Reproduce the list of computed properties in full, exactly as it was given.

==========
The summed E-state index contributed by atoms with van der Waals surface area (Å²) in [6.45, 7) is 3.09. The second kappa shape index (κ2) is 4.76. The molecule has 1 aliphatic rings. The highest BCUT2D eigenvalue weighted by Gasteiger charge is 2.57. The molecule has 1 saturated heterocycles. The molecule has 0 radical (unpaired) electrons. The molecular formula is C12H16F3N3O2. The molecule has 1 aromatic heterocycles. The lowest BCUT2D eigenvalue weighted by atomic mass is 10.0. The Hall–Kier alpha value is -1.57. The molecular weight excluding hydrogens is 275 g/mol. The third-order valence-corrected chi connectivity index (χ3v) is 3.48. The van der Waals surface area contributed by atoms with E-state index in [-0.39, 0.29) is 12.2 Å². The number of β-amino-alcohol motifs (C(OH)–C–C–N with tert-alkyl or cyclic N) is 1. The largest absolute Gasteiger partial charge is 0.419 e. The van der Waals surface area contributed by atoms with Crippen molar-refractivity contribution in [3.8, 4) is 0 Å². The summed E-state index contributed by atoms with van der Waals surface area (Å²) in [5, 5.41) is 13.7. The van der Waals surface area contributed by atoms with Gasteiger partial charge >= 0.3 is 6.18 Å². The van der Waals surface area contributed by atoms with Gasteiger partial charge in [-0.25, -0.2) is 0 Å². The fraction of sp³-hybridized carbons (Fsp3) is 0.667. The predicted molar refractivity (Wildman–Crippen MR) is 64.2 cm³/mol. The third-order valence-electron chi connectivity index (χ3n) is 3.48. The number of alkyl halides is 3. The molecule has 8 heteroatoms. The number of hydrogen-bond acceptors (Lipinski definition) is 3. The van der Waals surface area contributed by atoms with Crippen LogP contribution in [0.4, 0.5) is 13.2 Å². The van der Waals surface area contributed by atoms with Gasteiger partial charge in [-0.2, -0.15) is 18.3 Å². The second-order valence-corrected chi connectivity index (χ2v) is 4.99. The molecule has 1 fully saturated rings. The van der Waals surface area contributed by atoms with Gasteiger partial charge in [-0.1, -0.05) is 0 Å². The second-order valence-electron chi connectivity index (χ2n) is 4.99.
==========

The summed E-state index contributed by atoms with van der Waals surface area (Å²) in [6.45, 7) is 3.09. The second kappa shape index (κ2) is 4.76. The molecule has 1 aliphatic rings. The highest BCUT2D eigenvalue weighted by Gasteiger charge is 2.57. The molecule has 1 saturated heterocycles. The molecule has 0 radical (unpaired) electrons. The molecular formula is C12H16F3N3O2. The molecule has 1 aromatic heterocycles. The lowest BCUT2D eigenvalue weighted by atomic mass is 10.0. The Hall–Kier alpha value is -1.57. The molecular weight excluding hydrogens is 275 g/mol. The third-order valence-corrected chi connectivity index (χ3v) is 3.48. The van der Waals surface area contributed by atoms with E-state index in [-0.39, 0.29) is 12.2 Å². The number of β-amino-alcohol motifs (C(OH)–C–C–N with tert-alkyl or cyclic N) is 1. The largest absolute Gasteiger partial charge is 0.419 e. The van der Waals surface area contributed by atoms with Crippen molar-refractivity contribution in [3.8, 4) is 0 Å². The summed E-state index contributed by atoms with van der Waals surface area (Å²) in [5, 5.41) is 13.7. The van der Waals surface area contributed by atoms with Gasteiger partial charge >= 0.3 is 6.18 Å². The van der Waals surface area contributed by atoms with Gasteiger partial charge in [-0.25, -0.2) is 0 Å². The fraction of sp³-hybridized carbons (Fsp3) is 0.667. The predicted molar refractivity (Wildman–Crippen MR) is 64.2 cm³/mol. The third-order valence-electron chi connectivity index (χ3n) is 3.48. The number of alkyl halides is 3. The molecule has 8 heteroatoms. The number of hydrogen-bond acceptors (Lipinski definition) is 3. The van der Waals surface area contributed by atoms with Crippen LogP contribution in [0.4, 0.5) is 13.2 Å². The van der Waals surface area contributed by atoms with Gasteiger partial charge in [-0.2, -0.15) is 18.3 Å². The second-order valence-corrected chi connectivity index (χ2v) is 4.99. The molecule has 1 fully saturated rings. The van der Waals surface area contributed by atoms with Gasteiger partial charge in [-0.1, -0.05) is 0 Å². The second-order valence-electron chi connectivity index (χ2n) is 4.99.